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History of the Project

The Visualizing Abolition project started in 2014 thanks to the support of an Arts & Humanities Grant, awarded by the University of Missouri Office of Research. The project intended to map the suppression of the African slave trade in the nineteenth century by tracing the correspondence exchanged between the British Foreign Office and British commissioners, ministers, naval officers, as well as representatives of foreign powers located around the world. The Arts & Humanities Grant allowed us to build the structure of the correspondence database and to collect data from 25,953 letters from the Foreign Office Slave Trade Series available in the British Parliamentary Papers, but we still had a lot more ground to cover.

In 2015, a Discovery Fellow from the University of Missouri Honors College joined the project and extended the number of letters listed in the database to 30,963. Although we will never know exactly how many letters were exchanged, that number comprises the totality in the series explored and no doubt the majority of all missives actually swapped. In the following year, we presented some of our preliminary results in papers delivered at the 58th Missouri Conference on History, the 2016 Mid-America Alliance for African Studies, and in a poster exhibited at the Spring 2016 University of Missouri Undergraduate Research and Creative Achievements Forum. We also applied to and received an Arts, Social Sciences, and Humanities (ASH) Scholarship from the Honors College and the Office of Undergraduate Research, both at the University of Missouri.

The ASH Scholarship provided us with an expanded team of researchers who not only added data to our database, but also gathered images to provide visual context to the information collected and examined the database as well as other sources in research papers and posters presented at the 59th Missouri Conference on History, the 2017 National Conference on Undergraduate Research, the Spring 2017 University of Missouri Undergraduate Research and Creative Achievements Forum, and the Smithsonian National Museum Day Celebration at the University of Missouri Museum of Art & Archaeology. Further, they created the present website through which we have now the pleasure of sharing the project’s data with other researchers, students, and members of the public. We hope you enjoy our project and, should you like to keep yourself up to date with our research, please follow us on Facebook.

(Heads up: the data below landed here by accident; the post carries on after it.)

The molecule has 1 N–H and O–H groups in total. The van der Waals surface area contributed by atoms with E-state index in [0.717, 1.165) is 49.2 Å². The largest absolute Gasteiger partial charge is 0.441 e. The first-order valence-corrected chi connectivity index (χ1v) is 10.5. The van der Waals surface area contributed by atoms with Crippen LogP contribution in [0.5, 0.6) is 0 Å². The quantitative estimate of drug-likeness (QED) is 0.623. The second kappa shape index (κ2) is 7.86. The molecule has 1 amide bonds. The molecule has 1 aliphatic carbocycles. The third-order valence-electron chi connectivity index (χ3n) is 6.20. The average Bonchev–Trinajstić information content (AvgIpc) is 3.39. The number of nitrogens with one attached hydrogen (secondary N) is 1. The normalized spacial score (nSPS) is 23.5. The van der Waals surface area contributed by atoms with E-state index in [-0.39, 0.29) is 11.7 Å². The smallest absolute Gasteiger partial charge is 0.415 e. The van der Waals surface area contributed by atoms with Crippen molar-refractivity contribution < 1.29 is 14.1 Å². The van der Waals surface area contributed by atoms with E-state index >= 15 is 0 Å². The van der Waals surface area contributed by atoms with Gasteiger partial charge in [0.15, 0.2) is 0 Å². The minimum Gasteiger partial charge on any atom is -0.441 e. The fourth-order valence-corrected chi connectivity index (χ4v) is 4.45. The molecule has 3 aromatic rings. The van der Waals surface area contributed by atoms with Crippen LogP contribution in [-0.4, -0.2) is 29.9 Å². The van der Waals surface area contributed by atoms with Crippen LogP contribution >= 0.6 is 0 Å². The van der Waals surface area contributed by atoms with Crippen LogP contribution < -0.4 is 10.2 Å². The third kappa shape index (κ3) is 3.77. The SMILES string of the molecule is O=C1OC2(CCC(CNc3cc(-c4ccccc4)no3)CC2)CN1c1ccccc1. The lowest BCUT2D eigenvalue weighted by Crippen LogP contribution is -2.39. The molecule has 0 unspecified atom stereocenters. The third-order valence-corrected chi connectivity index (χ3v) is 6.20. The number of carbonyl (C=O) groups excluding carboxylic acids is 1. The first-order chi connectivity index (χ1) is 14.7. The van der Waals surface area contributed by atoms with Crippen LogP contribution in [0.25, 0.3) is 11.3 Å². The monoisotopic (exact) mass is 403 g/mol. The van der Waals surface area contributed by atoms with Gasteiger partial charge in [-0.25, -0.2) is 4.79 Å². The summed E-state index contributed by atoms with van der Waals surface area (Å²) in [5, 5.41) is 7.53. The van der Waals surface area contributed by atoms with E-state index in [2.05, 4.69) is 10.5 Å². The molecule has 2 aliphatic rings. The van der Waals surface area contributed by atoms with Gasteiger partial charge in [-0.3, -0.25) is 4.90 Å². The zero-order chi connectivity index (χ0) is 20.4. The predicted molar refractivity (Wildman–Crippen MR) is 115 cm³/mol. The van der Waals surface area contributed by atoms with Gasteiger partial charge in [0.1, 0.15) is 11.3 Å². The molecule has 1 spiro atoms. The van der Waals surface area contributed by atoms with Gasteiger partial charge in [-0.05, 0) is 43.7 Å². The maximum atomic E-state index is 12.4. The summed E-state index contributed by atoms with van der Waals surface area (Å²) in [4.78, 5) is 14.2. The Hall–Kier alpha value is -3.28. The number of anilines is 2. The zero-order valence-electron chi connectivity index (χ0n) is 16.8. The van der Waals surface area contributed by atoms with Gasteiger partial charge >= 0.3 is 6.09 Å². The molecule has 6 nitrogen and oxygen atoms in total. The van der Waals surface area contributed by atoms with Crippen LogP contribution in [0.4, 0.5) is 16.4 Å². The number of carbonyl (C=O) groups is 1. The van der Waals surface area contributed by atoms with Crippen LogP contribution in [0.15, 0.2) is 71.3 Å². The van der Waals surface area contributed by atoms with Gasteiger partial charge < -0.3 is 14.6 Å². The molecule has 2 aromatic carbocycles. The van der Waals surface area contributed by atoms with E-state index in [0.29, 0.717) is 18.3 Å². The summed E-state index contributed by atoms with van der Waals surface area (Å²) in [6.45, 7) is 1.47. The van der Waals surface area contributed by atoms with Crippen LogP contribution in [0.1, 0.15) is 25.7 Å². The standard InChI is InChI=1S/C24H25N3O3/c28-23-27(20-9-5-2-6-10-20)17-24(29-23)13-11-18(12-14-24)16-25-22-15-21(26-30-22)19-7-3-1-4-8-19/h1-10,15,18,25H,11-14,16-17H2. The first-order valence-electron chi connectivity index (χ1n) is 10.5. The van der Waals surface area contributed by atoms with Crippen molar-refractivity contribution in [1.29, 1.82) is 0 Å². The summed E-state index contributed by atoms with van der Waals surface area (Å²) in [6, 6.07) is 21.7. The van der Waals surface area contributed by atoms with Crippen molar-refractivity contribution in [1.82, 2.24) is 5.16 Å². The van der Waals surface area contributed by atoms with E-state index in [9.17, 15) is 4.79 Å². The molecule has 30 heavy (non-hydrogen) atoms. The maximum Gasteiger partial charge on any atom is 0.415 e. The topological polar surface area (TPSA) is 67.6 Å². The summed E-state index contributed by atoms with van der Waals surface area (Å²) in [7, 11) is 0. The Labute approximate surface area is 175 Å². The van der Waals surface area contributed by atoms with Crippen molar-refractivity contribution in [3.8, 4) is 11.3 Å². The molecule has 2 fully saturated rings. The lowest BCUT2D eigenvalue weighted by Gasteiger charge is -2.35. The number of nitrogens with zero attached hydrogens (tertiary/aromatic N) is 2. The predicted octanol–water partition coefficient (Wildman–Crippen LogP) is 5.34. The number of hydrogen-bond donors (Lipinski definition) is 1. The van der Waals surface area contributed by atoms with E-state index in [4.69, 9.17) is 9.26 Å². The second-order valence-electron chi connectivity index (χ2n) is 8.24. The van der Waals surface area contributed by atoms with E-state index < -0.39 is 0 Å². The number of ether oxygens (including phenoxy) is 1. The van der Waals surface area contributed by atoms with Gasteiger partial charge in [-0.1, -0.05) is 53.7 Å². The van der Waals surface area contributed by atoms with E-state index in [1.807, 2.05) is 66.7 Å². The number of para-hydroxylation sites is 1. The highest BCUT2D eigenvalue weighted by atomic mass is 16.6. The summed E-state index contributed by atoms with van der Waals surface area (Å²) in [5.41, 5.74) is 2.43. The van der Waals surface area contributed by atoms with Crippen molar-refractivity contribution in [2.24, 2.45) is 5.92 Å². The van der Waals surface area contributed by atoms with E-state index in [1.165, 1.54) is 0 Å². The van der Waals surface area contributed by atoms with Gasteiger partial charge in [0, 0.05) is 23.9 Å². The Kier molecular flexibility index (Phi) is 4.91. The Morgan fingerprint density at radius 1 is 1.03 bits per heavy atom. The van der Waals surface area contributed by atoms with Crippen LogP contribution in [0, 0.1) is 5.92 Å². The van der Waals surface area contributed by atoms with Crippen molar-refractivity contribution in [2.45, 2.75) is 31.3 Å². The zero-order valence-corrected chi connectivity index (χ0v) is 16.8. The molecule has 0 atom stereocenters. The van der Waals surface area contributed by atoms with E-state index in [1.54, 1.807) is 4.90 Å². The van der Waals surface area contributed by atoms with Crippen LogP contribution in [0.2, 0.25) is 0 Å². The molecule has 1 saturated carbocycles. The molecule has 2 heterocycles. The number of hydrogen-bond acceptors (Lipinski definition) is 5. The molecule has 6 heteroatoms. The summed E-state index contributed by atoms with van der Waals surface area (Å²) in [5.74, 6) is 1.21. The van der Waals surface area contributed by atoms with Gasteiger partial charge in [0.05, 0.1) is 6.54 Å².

Team Members

Principal Investigators
Daniel B. Domingues da Silva is assistant professor of African History at the University of Missouri and author of The Atlantic Slave Trade from West Central Africa, 1780-1867 (Cambridge University Press, 2017).
Linda Reeder is associate professor of Modern European History at the university of Missouri and author of Widows in White: Migration and the Transformation of Rural Italian Women, Sicily, 1880-1920 (University of Toronto Press, 2002).
Graduate Researchers
Luke Schleif, Database Developer. History, Class of 2018.
ASH Scholars
Academic Year 2016-2017
Ellie Cherryhomes, Periodical Researcher. Journalism, Honors College, Class of 2019.
Humera Lodhi, Programmer. Journalism and Statistics, Honors College, Class of 2019.
Sam Mosher, Database and Periodical Researcher. Journalism, Honors College, Class of 2020.
Kelsey Rogers, Web Designer and Programmer. Anthropology, Honors College, Class of 2017.
Katelyn Ziegler, Discovery Fellow and Database Manager. History, Honors College, Class of 2018.
Fall 2016
Kennedy Horton, Content Developer. English, Class of 2019.
Des McCray, Content Developer. English, Class of 2018.
Matthew Orf, Database Researcher. History, Honors College, Class of 2019.
Spring 2017
Andrew Hutchinson, Content Developer. History and Sociology, Class of 2017.
Sarah Jolley, Content Manager and Developer. History and English, Honors College, Class of 2019.
Keena Thomas, Database Researcher. Sociology, Honors College, Class of 2018.


Conditions and Permissions


Type of ContentUse RestrictionsCitation Example
DataHistorical Data falls under the Public Domain, use restrictions do not apply.Format: [name of database]. [latest year of publication data]. Visualizing Abolition: A Digital History of the Suppression of the African Slave Trade 1808-1900. [website URL] (Accessed Month, Day, Year)